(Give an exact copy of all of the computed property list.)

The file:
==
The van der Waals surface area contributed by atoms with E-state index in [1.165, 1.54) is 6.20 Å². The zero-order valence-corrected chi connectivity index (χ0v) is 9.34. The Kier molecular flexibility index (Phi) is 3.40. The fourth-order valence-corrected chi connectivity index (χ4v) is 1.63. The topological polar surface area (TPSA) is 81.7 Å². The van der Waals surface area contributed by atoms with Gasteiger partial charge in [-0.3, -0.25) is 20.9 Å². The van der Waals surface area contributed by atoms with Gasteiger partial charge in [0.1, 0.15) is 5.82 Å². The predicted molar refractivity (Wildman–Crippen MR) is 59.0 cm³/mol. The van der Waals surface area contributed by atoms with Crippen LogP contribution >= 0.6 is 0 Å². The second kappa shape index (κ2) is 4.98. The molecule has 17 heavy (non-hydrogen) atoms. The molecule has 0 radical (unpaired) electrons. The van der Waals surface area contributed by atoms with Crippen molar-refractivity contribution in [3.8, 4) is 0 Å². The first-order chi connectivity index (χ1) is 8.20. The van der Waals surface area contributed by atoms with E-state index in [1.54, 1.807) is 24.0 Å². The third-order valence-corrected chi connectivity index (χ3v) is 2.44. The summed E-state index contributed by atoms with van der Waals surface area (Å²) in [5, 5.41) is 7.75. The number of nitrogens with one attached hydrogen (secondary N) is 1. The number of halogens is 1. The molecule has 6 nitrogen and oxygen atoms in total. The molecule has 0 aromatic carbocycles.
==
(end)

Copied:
The van der Waals surface area contributed by atoms with E-state index in [1.165, 1.54) is 6.20 Å². The zero-order valence-corrected chi connectivity index (χ0v) is 9.34. The Kier molecular flexibility index (Phi) is 3.40. The fourth-order valence-corrected chi connectivity index (χ4v) is 1.63. The topological polar surface area (TPSA) is 81.7 Å². The van der Waals surface area contributed by atoms with Gasteiger partial charge in [-0.3, -0.25) is 20.9 Å². The van der Waals surface area contributed by atoms with Gasteiger partial charge in [0.1, 0.15) is 5.82 Å². The predicted molar refractivity (Wildman–Crippen MR) is 59.0 cm³/mol. The van der Waals surface area contributed by atoms with Crippen LogP contribution >= 0.6 is 0 Å². The second kappa shape index (κ2) is 4.98. The molecule has 17 heavy (non-hydrogen) atoms. The molecule has 0 radical (unpaired) electrons. The van der Waals surface area contributed by atoms with Crippen molar-refractivity contribution in [3.8, 4) is 0 Å². The first-order chi connectivity index (χ1) is 8.20. The van der Waals surface area contributed by atoms with E-state index in [1.54, 1.807) is 24.0 Å². The third-order valence-corrected chi connectivity index (χ3v) is 2.44. The summed E-state index contributed by atoms with van der Waals surface area (Å²) in [5, 5.41) is 7.75. The number of nitrogens with one attached hydrogen (secondary N) is 1. The number of halogens is 1. The molecule has 6 nitrogen and oxygen atoms in total. The molecule has 0 aromatic carbocycles.